Nick Clegg has said the government is going to get tough on executives who take home ridiculous sums of money often for failing miserably to do their job properly.
He and his government may well be reacting to the news that, word from last Wednesday's marches was that was most commonly complained about injustice was the fact that the average increases in pay at the top was 49% in comparison with the 0%-3% average of everyone else.
To add to the insult, many of the people who managed to increase their pay by that amount had led the companies they managed into debt with bad decisions, disastrous take overs, and lack of management control on sections of the company.
The perfect example, of course, is the CEO of Lloyd's bank, Eric Daniels, who agreed to Gordon Brown's proposal to take over HBOS without "due diligence". In short he didn't check how insolvent the bank was. He was also at the helm when all the dodgy insurance policies were sold, ripping off customers like old wallpaper in order to make a quick buck. He left the company with a loss of nearly £4 billion but took £1.4 million bonus. The company hopes to recover some of that now the full extent of his incompetence is known, but that may prove impossible!
Of course the government can't directly set the salaries of people in the private sector. I believe that was tried by way of a Prices and Incomes policy back in the 70s, and it failed, possibly because people found ways round it.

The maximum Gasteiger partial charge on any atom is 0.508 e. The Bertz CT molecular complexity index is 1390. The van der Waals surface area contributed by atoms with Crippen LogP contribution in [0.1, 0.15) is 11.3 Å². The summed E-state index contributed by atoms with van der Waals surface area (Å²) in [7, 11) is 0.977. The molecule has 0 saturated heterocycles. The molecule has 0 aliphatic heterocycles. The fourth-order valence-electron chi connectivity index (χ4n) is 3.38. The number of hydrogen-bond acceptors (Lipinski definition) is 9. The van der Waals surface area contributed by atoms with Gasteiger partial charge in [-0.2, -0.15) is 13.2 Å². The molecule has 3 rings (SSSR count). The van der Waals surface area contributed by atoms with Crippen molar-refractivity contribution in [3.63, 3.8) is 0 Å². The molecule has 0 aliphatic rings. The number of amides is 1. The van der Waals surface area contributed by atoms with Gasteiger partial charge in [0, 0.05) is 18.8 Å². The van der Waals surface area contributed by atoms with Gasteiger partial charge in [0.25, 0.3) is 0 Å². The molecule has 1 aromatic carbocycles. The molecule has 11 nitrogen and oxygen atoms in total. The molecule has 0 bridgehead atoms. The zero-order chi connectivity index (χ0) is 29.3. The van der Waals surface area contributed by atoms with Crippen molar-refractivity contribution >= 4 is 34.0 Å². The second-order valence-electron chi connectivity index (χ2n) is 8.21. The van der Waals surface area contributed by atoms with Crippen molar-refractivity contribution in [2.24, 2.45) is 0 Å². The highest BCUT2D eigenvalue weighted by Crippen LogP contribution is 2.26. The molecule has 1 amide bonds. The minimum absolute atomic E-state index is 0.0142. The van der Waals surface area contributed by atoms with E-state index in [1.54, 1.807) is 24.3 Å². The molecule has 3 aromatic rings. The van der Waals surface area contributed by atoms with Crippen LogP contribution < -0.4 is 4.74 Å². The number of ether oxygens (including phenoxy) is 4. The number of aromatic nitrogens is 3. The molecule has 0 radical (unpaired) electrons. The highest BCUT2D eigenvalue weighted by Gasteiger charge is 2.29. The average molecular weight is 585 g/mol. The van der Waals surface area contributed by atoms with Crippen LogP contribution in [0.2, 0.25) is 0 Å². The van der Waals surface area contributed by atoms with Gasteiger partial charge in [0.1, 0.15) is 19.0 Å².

I seriously doubt that any Tory dominated cabinet would accept setting some sort of maximum payment based on multiples of, say, the minimum wage or lowest salary in the company. Not with well over 60% of party funding coming from the City and much more from rich individuals who gain from the free for all.
At the moment pay is set by committees comprising non executive directors, who usually rely on the people whose salaries they are setting to set their own salaries, as members of the remuneration committees of the companies where they are employed. So it's a you scratch my back and I'll scratch yours kind of situation. Chaps just help other chaps out.
However, in many other European countries the committee that sets salaries for the people at the top must include a quota of shop floor workers.
This is one idea that Clegg said the government was looking at. Labour has apparently been supportive of it (although you have to question what stopped them doing it during the 13 years they had the power to do so).
If the government is beginning to understand that constantly saying "we are all in this together" without actually meaning it or it being remotely true, is simply not enough to quell the anger of "ordinary hard working British families up and down the country", then that's a step in the right direction. Praise where it is due.
I genuinely wish Clegg good luck with this policy. It will be an uphill struggle all the way, against the companies and his Tory backbenchers, many of whom are members of boards themselves!
Rather than 2 pics of Clegg, I though that pandas would be a more attractive alternative.